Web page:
Lately, my partner and I have been making our way through Black Mirror in the evenings as a way to unwind after a long time of work. Only it’s not exactly the most relaxing, mindless sort of television, so we often end up more keyed up afterwards than not.
What is Black Mirror? It’s hard to describe, but I would call it The Twilight Zone for our age. Where The Twilight Zone tackled topics like isolation, deception, witch hunts—topics relevant in the 1950s, still in the midst of a Cold War and dealing with McCarthyism and the Communist blacklists—Black Mirror deals with ideas more relevant to us: our relationship with media and technology. The Black Mirror of the title refers to the black mirrors in our lives: our screens. Our phone screens, our TV screens, our computer screens.
Elsewhere on the internet, I’ve seen Black Mirror described as science fiction, as horror, as suspense, and sometimes, as satire. I never really thought of programs like Black Mirror or The Twilight Zone as satire, but it did get me thinking.
I am a fan of satire. I love when writers and comedians hang lampshades on the ridiculous elements in our society. But if someone were to ask me to define satire, I’m not sure I could come up with a good definition, or even that many good examples, especially if Black Mirror falls under that umbrella.
In literature, of course, the work of Jonathan Swift is largely satirical. His A Modest Proposal is generally the first piece of work that comes to mind when people think of satire. By default I tend to think of satire funny, but Black Mirror, while darkly humorous at times, is not what I call funny. It’s more often what I call unsettling. It makes me think, it makes me uncomfortable, and I like that it makes me uncomfortable.
I’ve always admired satirists. I think the ability to wield your words as metaphorical weapons against the follies and evils of society is both admirable and incredibly difficult. Satire, I think, is hard to sustain in long form, just as I think horror is often difficult to sustain over the length of a novel. (I tend to think the short story format works best for both.) When we read novels, I think a vast majority of people read for story and character and less about A Grand Idea. Satire, by its very nature, is more about the Idea than the Characters, or the Character as Example. Many of the characters in Black Mirror and The Twilight Zone are like that: used to illustrate a point.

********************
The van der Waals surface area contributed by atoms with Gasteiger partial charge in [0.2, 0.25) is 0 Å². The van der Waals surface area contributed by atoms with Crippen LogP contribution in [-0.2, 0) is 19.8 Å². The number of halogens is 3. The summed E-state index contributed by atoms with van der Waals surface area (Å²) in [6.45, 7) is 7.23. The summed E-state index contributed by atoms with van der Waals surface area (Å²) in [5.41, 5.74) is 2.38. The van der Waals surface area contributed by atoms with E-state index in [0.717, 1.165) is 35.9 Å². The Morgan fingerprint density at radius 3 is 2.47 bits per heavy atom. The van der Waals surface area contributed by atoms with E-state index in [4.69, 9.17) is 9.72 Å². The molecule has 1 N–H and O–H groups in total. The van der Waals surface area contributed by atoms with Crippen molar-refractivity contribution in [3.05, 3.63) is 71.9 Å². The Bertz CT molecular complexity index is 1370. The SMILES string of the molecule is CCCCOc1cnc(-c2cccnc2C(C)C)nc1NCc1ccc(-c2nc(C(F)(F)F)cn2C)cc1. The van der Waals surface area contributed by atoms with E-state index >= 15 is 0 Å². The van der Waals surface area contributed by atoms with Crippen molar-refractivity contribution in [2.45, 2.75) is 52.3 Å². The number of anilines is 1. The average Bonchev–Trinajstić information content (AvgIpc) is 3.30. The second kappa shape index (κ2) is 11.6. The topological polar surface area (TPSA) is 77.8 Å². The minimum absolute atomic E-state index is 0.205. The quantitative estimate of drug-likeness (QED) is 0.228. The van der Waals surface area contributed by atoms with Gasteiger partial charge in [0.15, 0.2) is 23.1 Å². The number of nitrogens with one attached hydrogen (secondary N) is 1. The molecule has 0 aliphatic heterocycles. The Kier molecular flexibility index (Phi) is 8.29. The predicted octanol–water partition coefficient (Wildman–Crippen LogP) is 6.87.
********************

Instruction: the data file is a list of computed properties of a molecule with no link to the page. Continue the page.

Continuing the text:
I think speculative fiction (specifically a lot science fiction) can also be about Ideas more than Characters. In the past year, I read two science fiction novels that grappled with the notion of gender: Ancillary Justice by Ann Leckie and Lock In by John Scalzi. Both novels are quite good, and while I found their different uses of gender interesting, I connected emotionally with the former but not as much with the latter. Why is that? Perhaps it’s a failing on my part, but I felt Ancillary Justice was about one character’s journey, whereas Lock In was more about a concept. But does that mean Lock In is a “lesser” novel? I don’t think so. I tend to think of Lock In as an Idea Novel, more concerned with questions than characters. A form of satire, if you like.
That’s it from me! What do y’all think? Do you like Idea Novels? Or not?